Crime analysis is a process by which data from numerous sources is examined and turned into useful and actionable information that a police department can use not only to reduce, prevent, and solve crime, but also to tackle disorder and quality of life issues. The Crime Analyst examines the criminal and quality of life issues, identifies potential patterns, trends and problems and then analyzes these patterns, trends and problems. Information is then disseminated to the department to develop tactics and strategies to address these problems. Not only is information pertinent to tactical operations, but also helps the department to develop long-term strategies as well as assess infrastructure needs (money, personnel shifts, etc) to adjust as necessary. Sharing information is crucial to the Crime Analyst's position. Obtaining and disseminating information inside and outside the department is done on a daily basis. Other job responsibilities include but are not limited to the use of a variety of statistical techniques, data querying and aggregation methods, crime mapping, and qualitative research methods to turn this raw data into information that the police department can use. Such information might include reports on current crime patterns, trends, and hot spots, intelligence about individuals and organizations involved in criminal activity, crime forecasts and predictions. The Crime Analyst is a part of larger professional organizations such as the Massachusetts Association of Crime Analysts (MACA) and the International Association of Crime Analysts (IACA) .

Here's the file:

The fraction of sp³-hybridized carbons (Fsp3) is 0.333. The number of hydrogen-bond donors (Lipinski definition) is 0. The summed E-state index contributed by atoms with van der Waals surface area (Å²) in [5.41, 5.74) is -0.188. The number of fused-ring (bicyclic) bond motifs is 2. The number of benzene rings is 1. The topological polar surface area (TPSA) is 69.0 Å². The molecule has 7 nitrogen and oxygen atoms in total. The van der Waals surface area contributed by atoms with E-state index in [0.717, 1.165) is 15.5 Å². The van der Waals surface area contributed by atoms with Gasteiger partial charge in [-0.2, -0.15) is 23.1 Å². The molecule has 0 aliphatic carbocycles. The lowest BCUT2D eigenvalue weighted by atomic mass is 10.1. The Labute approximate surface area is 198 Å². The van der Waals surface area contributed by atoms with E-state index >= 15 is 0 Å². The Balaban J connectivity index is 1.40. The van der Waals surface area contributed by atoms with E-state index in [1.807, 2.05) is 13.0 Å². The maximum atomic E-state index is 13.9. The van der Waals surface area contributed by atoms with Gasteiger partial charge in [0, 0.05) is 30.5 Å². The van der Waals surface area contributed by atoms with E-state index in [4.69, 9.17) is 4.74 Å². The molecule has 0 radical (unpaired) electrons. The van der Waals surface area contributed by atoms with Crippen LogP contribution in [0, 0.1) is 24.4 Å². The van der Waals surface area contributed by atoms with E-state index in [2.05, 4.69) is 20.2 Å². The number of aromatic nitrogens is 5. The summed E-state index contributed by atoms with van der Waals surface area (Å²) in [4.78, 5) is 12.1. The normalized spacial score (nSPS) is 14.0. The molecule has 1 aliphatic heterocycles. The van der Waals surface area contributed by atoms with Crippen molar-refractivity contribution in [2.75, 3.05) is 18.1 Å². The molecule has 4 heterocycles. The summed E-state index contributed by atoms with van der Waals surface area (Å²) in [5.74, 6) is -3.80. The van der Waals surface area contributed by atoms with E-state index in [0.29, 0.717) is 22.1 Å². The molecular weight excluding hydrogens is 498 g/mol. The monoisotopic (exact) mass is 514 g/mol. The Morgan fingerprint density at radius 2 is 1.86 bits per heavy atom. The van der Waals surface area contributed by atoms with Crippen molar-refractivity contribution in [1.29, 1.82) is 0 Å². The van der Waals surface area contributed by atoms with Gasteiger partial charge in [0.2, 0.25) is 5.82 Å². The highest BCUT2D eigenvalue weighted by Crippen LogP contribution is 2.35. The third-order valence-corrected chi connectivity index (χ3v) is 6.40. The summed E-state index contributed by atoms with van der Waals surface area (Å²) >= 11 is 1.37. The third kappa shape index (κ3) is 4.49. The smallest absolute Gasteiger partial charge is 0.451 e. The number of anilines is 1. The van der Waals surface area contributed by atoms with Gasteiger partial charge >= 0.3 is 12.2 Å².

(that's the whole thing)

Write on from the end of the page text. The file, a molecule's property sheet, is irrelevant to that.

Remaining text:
A portion of the Crime Analyst's responsibilities include gathering, analyzing and disseminating the COMPSTAT report. COMPSTAT stands for Computer Driven Crime Statistics. It was started in 1994 by NYPD Chief William Bratton to manage police operations by institutionalizing accountability and analysis processes. These processes are broken down into four important parts: (1) Accurate and Timely Intelligence (2) Effective Tactics, (3) Rapid Deployment, and (4) Relentless Follow-up and Assessment. By knowing what is happening within the city, the department is able to come up with a plan to deploy resources to a particular area to attack the target before it moves. Follow-up is then conducted to see if the department's strategy was effective and if so, the strategy will continue; if not, the strategy may shift or change to combat the issue.
The Crime Analyst encourages the public to be aware of their surroundings and know what is going on in your community. One way to do this is to visit the department's public crime mapping website at by clicking here, copying and pasting it or typing it into your web browser.
“The heart and soul of any department's success in its principal obligation of crime control is first rate crime analysis—a field of endeavor that has been growing in leaps and bounds, thankfully, but unfortunately is still not funded adequately in most agencies' budgets. Chiefs need to understand just how essential this area is to successful crime control.” -Chief William Bratton, Los Angeles PD (Ret.)